The education of character, as proposed by Cardinal John Henry Newman in his classical treatise on an idea of a university, is hardly something that concerns institutions of higher education today. Many complain that universities have abandoned their commitment to teaching and educating in favour of profit-oriented research. Do you think teaching is still an important part of university ‘business’?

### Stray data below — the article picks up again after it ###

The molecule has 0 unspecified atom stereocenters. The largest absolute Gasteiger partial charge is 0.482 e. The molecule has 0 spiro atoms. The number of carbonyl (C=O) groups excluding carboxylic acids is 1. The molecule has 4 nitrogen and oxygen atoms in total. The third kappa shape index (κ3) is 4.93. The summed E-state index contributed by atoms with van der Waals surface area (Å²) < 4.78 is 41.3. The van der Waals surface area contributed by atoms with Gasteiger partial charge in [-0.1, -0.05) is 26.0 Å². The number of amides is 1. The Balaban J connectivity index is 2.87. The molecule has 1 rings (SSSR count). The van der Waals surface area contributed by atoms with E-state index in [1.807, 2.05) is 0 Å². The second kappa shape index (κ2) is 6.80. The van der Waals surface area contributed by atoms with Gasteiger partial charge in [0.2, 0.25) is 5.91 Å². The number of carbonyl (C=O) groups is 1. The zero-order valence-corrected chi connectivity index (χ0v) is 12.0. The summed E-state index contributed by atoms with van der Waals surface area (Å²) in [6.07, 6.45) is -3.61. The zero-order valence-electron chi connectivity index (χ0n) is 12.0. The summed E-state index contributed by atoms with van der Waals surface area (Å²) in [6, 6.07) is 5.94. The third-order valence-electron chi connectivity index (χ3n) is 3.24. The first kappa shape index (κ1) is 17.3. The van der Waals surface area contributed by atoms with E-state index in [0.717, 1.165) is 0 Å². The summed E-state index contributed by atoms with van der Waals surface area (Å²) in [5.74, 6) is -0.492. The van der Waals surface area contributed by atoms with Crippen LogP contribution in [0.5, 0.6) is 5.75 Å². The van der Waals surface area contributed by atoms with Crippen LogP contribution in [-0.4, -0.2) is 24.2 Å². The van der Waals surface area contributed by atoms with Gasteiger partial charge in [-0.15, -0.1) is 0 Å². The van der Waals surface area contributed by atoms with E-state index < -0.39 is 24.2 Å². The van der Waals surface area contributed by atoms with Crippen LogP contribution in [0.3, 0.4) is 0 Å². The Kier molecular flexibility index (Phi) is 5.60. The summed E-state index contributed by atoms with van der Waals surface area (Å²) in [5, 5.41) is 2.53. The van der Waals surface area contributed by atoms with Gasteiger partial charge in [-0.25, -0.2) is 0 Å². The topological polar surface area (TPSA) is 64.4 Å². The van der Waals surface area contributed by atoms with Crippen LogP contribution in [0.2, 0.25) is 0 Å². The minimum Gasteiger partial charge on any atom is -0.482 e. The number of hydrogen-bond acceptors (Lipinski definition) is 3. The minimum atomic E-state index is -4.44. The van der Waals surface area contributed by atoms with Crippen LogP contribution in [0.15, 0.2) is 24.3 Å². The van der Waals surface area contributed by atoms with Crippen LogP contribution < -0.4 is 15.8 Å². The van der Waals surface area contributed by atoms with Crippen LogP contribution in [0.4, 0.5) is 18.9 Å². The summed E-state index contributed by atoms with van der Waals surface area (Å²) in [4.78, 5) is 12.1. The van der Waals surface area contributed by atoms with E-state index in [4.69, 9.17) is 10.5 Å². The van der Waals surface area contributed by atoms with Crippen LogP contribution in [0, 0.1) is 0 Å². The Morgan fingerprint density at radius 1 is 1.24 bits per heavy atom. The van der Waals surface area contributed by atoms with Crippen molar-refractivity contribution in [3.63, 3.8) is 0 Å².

Teaching is increasingly perceived as a ‘sticky floor’; the current structural organization and new global tendencies undervalue it. Teaching positions do not provide sustainability in the academic market, since obtaining permanent positions is based on highly competitive, research-based recruitment criteria. Many postdocs and newly tenured researchers/academics who were interlocutors within the EU-founded project GARCIA testify to the undervaluing of teaching on the university and the department levels and to the increasing division of academic labour between research and teaching. One of the reasons for this is the implication of the ‘Bologna system’ that affected massification of higher education, including access to PhDs. Institutions try to obtain a maximum number of doctorates, with the result that the number of postdocs and assistant researchers with temporary contracts is rising significantly, without an equivalent or proportional number of permanent academic posts. The temporary teaching contract therefore becomes the prevailing form of employment for academics in the early stages of their careers.